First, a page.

Jesus alone (Holy Week, Wednesday)

Posted on: 7 April 2020, by :

For Wednesday of Holy Week. This is the fourth post in a series for Holy Week and Easter Day, 2020.

Isaiah 53:3: He was despised and rejected of men, a man of sorrows and acquainted with grief.
Isaiah 50:6: He gave his back to the smiters, and his cheeks to them that plucked off the hair: he hid not his face from shame and spitting.

These major Messianic prophesies from the Old-Testament prophet Isaiah are familiar to many people worldwide. Christians hear them annually during Holy Week, in readings and sermons. Many music-lovers and musicians, whether believers or not, will also be familiar with them from performances of this movement in the most popular oratorio of all time, Messiah.

Far less familiar today are the reasons why Handel set these texts in the way that he did. This is opera — or at least the closest to opera that Messiah ever gets. It is a virtuosic aria of the kind Handel often composed for his staged operas. It has the typical three-part aria structure (sections ABA, where A is repeated with improvised embellishment) which Jennens, the librettist, engineered by inserting a verse from Isaiah 50 up against a verse from chapter 53. Its melody and pacing even conform to a particular technical type that the Italians called the aria di portamento, requiring the beautiful singing of held notes. Not many professional singers ever manage this aria as successfully as Reginald Mobley and Clare Wilkinson in these two superb performances.

The ability of particular singers is important, for the whole rationale of this piece depends almost exclusively on their skill. In an actual opera, an aria like this would be a soliloquy, staged as a tableau: it simply doesn’t work if the singer is weak in appropriate musical expression or acting ability. The character is alone, deep in his or her own thoughts, expressing, through the aria, his or her emotional responses to the situation at that point in the drama, typically a perilous one. In opera, too, the audience looks on, expecting to be moved by witnessing the character’s predicament and response (in amazing singing). In Messiah, solo singers do not act out particular roles, but in this case the vocal part does bring to life the anticipated trials and agony to be suffered by the ‘he’ about whom Isaiah prophesied. And we are the spectators, looking on.

Reginald L. Mobley singing with the Bach Collegium of San Diego, in 2014.

Clare Wilkinson with the Dunedin Consort and Players, directed by John Butt: a CD recording made in 2007.

Interpreting the volatile B-section (from ‘He gave his back to the smiters’) is easy: we get that the Messiah (i.e. Jesus, for Christians) will be beaten up and dreadfully tortured, and that he will submit himself to that shaming abuse and violence and not hide from it. The long A-section is more challenging, for in many places the music evokes serenity, peacefulness and even warmth, rather than notions of ‘despised’ and ‘rejected’. But there is one episode in the Passion story where it makes total sense: the scene when Jesus goes with his friends to the garden of Gethsemane to pray, in the hours just before his arrest. We visualize the scene … He is alone with his thoughts and feeling alone (the friends, whose company he needs, have fallen asleep). He is deeply troubled, with thoughts about death. He is not at peace despite the peacefulness of the garden on a warm night, because he knows what he must soon face. He prays to his father for strength and guidance, but shows fear. He becomes so sorrowful that he even prostrates himself, asking his father to spare him from the ordeal to come. We, the spectators, recognize his emotional reactions and momentary weakness as entirely natural and human, and it moves us: he is just like us. Almost every time the words ‘acquainted with grief’ are sung, the music twists to something dark and threatening, like the sudden onset of cold fear.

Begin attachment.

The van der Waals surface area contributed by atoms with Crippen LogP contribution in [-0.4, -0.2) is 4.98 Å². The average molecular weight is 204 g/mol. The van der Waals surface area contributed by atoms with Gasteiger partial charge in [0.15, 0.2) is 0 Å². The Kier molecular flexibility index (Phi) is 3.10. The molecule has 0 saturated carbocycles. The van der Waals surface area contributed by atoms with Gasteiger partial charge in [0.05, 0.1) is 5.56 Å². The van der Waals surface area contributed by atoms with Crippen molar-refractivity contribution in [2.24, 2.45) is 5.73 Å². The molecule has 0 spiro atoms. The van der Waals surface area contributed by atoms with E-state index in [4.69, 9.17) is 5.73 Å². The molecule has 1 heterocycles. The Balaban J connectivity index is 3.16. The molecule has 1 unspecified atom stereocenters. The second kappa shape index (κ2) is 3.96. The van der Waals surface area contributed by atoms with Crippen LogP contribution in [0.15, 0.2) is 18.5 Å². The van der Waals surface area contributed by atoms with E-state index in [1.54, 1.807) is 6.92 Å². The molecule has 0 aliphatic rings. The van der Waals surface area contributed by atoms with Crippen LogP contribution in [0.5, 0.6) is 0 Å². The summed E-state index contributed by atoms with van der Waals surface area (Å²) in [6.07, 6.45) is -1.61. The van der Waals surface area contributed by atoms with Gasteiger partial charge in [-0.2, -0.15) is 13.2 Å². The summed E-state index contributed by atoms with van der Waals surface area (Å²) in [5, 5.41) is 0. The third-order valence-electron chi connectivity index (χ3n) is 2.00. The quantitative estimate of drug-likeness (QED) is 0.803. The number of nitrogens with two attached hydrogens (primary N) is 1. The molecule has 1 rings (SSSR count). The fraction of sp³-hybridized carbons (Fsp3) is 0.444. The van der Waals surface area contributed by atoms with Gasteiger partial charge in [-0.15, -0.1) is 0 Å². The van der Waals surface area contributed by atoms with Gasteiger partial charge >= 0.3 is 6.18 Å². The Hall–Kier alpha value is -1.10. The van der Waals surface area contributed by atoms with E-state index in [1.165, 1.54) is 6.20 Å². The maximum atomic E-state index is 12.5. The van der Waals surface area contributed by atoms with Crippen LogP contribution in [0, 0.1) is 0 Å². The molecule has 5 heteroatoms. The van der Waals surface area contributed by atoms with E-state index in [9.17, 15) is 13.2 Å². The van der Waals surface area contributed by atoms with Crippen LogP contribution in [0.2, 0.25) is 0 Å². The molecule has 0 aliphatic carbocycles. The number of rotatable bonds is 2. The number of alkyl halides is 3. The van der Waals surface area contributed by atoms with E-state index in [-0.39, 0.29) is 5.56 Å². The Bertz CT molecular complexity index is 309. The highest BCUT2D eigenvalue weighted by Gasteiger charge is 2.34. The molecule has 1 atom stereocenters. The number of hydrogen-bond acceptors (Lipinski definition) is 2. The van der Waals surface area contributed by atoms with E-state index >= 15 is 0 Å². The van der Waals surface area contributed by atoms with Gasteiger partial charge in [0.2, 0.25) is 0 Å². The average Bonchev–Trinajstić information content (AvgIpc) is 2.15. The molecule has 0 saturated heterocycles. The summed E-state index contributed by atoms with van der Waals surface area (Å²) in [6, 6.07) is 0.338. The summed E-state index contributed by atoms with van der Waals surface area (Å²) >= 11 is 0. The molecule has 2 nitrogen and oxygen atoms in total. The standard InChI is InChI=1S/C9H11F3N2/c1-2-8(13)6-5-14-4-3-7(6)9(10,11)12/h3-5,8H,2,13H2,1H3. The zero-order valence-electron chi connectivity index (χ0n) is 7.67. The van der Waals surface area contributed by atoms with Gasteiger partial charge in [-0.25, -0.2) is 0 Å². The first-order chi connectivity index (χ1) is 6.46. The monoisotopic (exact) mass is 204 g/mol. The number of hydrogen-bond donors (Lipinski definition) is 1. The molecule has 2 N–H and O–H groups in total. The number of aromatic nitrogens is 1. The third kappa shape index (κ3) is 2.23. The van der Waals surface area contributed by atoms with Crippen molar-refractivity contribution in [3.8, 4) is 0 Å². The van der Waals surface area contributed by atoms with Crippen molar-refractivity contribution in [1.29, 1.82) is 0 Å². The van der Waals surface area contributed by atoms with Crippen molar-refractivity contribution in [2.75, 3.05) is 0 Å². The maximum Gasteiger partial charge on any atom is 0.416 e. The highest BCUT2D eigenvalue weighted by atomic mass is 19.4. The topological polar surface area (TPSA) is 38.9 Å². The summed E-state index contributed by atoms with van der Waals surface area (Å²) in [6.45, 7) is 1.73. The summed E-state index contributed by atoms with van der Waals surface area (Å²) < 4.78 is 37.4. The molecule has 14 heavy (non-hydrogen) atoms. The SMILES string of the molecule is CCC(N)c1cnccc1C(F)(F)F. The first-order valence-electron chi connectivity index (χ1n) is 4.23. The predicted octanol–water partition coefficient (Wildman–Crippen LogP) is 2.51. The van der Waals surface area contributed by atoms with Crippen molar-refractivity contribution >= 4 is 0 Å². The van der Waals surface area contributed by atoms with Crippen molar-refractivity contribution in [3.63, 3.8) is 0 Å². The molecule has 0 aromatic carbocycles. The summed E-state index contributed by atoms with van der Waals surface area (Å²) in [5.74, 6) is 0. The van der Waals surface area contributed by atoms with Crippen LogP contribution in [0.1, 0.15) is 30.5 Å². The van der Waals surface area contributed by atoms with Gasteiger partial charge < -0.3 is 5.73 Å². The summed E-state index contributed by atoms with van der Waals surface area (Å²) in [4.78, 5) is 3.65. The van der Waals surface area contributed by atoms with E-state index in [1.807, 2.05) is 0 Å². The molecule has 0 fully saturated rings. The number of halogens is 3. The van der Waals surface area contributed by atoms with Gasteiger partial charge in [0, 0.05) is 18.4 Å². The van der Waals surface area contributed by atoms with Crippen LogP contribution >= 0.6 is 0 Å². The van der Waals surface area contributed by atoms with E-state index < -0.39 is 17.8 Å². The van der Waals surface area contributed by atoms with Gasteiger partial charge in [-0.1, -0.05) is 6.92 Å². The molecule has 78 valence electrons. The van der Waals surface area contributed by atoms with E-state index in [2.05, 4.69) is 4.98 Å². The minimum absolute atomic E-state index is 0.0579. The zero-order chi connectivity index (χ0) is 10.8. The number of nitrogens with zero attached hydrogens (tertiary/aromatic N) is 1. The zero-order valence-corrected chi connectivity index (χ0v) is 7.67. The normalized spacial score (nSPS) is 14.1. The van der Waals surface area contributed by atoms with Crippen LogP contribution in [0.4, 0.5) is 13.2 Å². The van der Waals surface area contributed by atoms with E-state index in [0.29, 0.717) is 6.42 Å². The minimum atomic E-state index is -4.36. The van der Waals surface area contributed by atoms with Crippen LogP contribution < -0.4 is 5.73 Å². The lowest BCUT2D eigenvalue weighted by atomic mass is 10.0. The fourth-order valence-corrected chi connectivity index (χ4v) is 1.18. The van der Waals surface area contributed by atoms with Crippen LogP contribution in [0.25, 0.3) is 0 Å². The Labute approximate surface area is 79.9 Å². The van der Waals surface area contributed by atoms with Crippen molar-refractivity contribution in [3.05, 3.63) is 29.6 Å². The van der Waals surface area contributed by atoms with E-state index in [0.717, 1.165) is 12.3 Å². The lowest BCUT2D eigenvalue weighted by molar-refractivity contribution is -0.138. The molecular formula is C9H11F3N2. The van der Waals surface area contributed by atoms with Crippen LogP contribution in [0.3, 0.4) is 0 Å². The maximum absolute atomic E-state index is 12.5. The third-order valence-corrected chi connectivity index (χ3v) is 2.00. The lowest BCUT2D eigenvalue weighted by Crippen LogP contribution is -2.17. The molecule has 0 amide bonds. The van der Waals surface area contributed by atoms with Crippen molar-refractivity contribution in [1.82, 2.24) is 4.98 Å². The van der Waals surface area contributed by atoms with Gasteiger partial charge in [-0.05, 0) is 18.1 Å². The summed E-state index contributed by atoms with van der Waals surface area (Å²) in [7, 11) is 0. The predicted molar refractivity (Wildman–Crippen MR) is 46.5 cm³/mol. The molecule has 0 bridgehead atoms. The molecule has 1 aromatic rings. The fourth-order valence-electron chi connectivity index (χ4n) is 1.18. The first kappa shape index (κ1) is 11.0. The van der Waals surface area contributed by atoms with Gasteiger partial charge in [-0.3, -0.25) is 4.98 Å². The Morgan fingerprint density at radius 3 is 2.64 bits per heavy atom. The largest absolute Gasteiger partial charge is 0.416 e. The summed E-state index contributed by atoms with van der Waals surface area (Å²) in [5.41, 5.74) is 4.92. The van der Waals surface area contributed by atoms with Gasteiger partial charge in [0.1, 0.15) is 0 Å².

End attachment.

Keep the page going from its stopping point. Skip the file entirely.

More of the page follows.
Every year we revisit this scene during Holy Week, but this year, in April 2020, it seems more poignant and relevant than ever. We are social-distancing and self-isolating: in this growing health crisis everyone will sometimes be alone in their individual thoughts. We are troubled at the news and wonder about the possibility of our own death and the death of our loved ones: it’s very hard to be at peace right now, and we fear what may lie ahead. We reach out to family, friends and online contacts, but some are physically alone or will feel lonely and vulnerable in their isolation. We stay busy and get on with what we have to do and like to do; some of us even have a lovely garden to be in. But still the sudden fearful thoughts come. Like Jesus did, Christians try to remember to seek strength from the Father. Those who are not believers are also finding their strength, even a new kind of strength, in the love that they are giving in supporting their neighbours and communities.